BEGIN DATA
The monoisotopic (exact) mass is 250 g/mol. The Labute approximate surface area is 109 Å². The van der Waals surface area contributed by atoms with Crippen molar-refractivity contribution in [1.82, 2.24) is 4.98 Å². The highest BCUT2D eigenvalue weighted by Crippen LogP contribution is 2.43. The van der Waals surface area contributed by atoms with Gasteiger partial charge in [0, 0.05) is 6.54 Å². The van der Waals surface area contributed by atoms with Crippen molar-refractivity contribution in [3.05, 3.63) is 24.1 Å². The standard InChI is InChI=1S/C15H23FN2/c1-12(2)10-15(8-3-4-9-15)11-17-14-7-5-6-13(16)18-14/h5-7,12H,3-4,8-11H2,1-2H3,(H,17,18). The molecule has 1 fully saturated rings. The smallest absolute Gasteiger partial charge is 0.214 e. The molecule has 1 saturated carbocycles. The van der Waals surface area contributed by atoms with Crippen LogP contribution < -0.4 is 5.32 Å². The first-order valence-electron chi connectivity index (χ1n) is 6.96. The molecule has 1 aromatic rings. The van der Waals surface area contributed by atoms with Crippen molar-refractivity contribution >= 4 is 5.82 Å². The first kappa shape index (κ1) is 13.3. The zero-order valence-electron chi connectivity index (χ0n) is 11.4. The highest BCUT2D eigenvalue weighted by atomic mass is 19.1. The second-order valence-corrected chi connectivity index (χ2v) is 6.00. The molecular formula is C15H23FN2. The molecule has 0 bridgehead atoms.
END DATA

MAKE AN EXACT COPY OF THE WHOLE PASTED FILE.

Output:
The monoisotopic (exact) mass is 250 g/mol. The Labute approximate surface area is 109 Å². The van der Waals surface area contributed by atoms with Crippen molar-refractivity contribution in [1.82, 2.24) is 4.98 Å². The highest BCUT2D eigenvalue weighted by Crippen LogP contribution is 2.43. The van der Waals surface area contributed by atoms with Gasteiger partial charge in [0, 0.05) is 6.54 Å². The van der Waals surface area contributed by atoms with Crippen molar-refractivity contribution in [3.05, 3.63) is 24.1 Å². The standard InChI is InChI=1S/C15H23FN2/c1-12(2)10-15(8-3-4-9-15)11-17-14-7-5-6-13(16)18-14/h5-7,12H,3-4,8-11H2,1-2H3,(H,17,18). The molecule has 1 fully saturated rings. The smallest absolute Gasteiger partial charge is 0.214 e. The molecule has 1 saturated carbocycles. The van der Waals surface area contributed by atoms with Crippen LogP contribution < -0.4 is 5.32 Å². The first-order valence-electron chi connectivity index (χ1n) is 6.96. The molecule has 1 aromatic rings. The van der Waals surface area contributed by atoms with Crippen molar-refractivity contribution >= 4 is 5.82 Å². The first kappa shape index (κ1) is 13.3. The zero-order valence-electron chi connectivity index (χ0n) is 11.4. The highest BCUT2D eigenvalue weighted by atomic mass is 19.1. The second-order valence-corrected chi connectivity index (χ2v) is 6.00. The molecular formula is C15H23FN2. The molecule has 0 bridgehead atoms.